|MadSci Network: Physics|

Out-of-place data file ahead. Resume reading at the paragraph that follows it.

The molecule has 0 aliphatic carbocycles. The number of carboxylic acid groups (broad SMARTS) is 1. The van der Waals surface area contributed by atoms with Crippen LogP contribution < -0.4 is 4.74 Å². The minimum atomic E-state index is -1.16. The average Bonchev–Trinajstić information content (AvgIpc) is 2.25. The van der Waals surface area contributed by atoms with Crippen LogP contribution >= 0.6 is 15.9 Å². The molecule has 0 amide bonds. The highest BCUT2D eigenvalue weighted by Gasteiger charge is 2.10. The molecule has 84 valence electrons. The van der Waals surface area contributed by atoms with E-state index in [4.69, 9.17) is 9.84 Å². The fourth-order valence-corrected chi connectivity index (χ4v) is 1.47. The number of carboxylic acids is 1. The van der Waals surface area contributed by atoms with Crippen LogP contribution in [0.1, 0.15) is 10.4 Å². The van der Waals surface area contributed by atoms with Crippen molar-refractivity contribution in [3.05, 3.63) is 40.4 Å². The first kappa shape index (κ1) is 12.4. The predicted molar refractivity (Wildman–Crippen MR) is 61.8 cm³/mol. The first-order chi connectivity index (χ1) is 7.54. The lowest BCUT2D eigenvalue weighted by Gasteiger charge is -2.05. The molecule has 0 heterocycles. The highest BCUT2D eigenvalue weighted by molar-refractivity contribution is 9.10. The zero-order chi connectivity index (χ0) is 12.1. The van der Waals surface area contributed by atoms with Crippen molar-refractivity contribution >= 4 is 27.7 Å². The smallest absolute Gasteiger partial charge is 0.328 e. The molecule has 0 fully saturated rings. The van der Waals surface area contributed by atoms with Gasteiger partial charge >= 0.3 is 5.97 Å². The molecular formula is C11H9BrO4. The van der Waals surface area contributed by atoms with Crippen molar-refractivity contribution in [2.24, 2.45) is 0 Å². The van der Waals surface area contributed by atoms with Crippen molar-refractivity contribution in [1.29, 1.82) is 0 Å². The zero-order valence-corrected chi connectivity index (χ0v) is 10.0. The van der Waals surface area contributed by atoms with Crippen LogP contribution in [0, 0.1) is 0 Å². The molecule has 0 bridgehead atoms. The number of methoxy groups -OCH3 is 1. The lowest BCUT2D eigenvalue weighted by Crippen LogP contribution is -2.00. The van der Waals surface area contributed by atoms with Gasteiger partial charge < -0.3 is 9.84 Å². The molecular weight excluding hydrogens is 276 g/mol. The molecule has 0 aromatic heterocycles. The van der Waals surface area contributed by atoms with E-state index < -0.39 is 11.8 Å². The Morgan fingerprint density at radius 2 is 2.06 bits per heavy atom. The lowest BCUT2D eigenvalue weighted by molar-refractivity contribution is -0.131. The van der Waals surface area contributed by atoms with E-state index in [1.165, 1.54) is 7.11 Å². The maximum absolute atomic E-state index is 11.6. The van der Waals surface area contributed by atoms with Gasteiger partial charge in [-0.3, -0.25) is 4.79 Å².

In the laser cooling process, high velocity atoms (thus also having a large Doppler shift) absorb photons from a laser, tuned near their resonance frequency and directed toward the atomic beam. Each time an atom absorbs a photon from the laser beam, its momentum decreases by the amount of momentum carried by the photon and the atom will slow down in that linear direction. The absorbed photon is then reemitted in a random direction which results in heating. Additionally, thermal background atoms limit the lifetime of the optical trap and ultimately heat the sample as well. Specifically, the cooling efficiency, suffers as the optical trap becomes heated and the its lifetime becomes limited. Recall that the whole idea of laser cooling is that linear kinetic energy of the atoms is reduced. Thus, the heat generated within the optical trap is easy transferred to the atoms contained within, thereby increasing their motion. The inefficiency in this process comes from the design, shape, and coatings used to construct the optical trap. However, what is changed by fixing these problems (in addition to using larger power lasers), which many have done, is to increase the trapping/collection efficiency (the number of atoms trapped verses the number produced). Theses efficiencies range from 0.3% to over 50%. References: S. Bali, et al., Phys. Rev. A 60, R29-32 (1999) M. Stevens, et al., Phys. Rev. Lett. 72, 3787-3790 (1994) T. Dinneen, et al., Rev. Sci. Inst. 67, 752-755 (1996) R. Guckert, et al., Nucl. Instrum. Methods Phys. Res. B 126, 383-385 (1997)
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